Imagine you’ve ventured deep into a mountainous landscape. Picture that in every direction are miles and miles of hills and mountains, varying in elevation from tiny hillocks to majestic alps…
Now imagine that your goal is to find the highest peak possible… but visibility is extremely poor. It’s so foggy, you can’t see what’s beyond the nearest slope. You can’t see whether a slope continues to rise, or whether there are higher peaks behind the nearest hills…
Now imagine that you’re not able to travel in any direction that doesn’t increase your elevation. You are only allowed to explore uphill. If a path leads downwards, you are incapable of taking it.
Now try and make your way to the highest peak.
I’m sure you can imagine how that would go.
You would pick a nearby route, whichever one looked the most likely to keep ascending…
…and soon, you would find yourself stranded on the nearest peak, incapable of taking a step in any direction. It isn’t likely to be particularly high. Not far away, you could imagine there might be plenty of higher peaks, but you can’t be sure, and there would be no way to reach them without traversing down-slope. So there you are, and there you shall stay.
This is an elevation map of a trek to a Mount Everest base camp. Notice how the route isn’t just one, long, uninterrupted up-slope. There isn’t such a thing as a mountain climb that doesn’t require some amount of descent in order to reach higher peaks. If you could only travel uphill, you would not be able to climb Mount Everest. You would be limited to only the lowest, nearest peaks. Restricting your movement to only directions that increased in elevation would be foolish and, ultimately, leave you with little to show for your efforts.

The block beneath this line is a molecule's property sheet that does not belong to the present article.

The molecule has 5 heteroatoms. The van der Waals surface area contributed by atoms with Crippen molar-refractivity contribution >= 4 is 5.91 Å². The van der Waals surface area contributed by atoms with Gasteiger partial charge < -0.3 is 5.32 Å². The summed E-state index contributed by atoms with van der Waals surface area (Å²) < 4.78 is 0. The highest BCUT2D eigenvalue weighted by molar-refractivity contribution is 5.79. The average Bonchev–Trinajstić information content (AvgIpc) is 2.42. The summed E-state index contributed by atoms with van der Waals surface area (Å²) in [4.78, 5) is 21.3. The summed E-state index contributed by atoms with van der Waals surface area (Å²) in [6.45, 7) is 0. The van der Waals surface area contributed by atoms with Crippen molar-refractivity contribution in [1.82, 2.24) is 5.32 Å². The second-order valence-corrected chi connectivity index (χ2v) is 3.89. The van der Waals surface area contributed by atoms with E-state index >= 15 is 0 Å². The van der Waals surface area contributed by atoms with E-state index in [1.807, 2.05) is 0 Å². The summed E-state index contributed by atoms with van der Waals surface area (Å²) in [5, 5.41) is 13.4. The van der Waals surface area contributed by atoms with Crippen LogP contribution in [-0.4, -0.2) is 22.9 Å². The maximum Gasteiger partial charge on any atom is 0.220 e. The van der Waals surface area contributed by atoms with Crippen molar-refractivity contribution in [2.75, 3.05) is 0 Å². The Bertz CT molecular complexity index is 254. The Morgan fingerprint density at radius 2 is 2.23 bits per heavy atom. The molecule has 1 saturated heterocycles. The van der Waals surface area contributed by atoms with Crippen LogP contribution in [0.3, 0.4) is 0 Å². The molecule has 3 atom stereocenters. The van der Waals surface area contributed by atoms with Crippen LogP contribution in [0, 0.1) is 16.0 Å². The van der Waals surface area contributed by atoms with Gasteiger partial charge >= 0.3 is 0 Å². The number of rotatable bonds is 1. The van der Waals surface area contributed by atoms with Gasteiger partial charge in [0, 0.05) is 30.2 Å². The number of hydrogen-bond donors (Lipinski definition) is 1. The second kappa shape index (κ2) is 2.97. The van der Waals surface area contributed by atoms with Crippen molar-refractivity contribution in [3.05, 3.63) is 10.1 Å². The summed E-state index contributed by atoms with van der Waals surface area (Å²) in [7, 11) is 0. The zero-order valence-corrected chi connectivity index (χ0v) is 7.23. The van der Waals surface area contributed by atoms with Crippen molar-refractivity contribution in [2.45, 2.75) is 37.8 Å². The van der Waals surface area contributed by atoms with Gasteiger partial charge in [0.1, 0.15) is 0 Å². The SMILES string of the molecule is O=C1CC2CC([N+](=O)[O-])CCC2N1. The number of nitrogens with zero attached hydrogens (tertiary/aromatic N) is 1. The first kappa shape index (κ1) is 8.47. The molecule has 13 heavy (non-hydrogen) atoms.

But the point I want to make here isn’t actually about mountain-climbing…
It’s about innovation.
Imagine that each of the peaks in this mountainous landscape is an idea…
The higher the elevation, the better the idea. A higher altitude could mean an innovation is more viable, impactful, efficient, or effective. Imagine your goal is to find your way to the best, most innovative ideas – the highest peaks. If you could only travel up-slope, you wouldn’t find many good ideas. You’d get stuck on a nearby hillock. Just as with mountain-climbing, the paths to better ideas are full of ups and downs, of failures and wrong turns that turned out to be necessary routes to achieving the final outcome. There are countless examples of this fact in innovations and discoveries throughout history.
In Dan Ward’s delightful book LIFT, I learned that the Wright Brothers’ invention of controlled, powered flight was built on the lessons learned from countless wrong turns, missteps, and failures of the intrepid explorers who had attempted it for hundreds of years before them. Their penultimate liftoff at Kitty Hawk relied heavily on the speed picked up in the long downhill sprint of their predecessors, who had carried on in their exploration despite being ridiculed and dismissed by society and the experts of their time.
In his book Where Good Ideas Come From, Steven Johnson describes how Charles Darwin’s revolutionary theory of natural selection was not a pinnacle reached after a direct, persistent and steady uphill conceptual climb. Instead, it was a slow hunch that borrowed from and built on the discoveries of those who came before, that weaved in and out of incorrect conclusions and skipped downward across misconceptions as stepping stones to better understanding and, ultimately, epiphany.
The greatest inventions and discoveries aren’t just the product of failure. They are the outcomes of having ventured down conceptual paths with no payoff visible at the outset. In the landscape of ideas, one very important mode of exploration is purely aimed at increasing distance from the status-quo without minding too much the elevation change.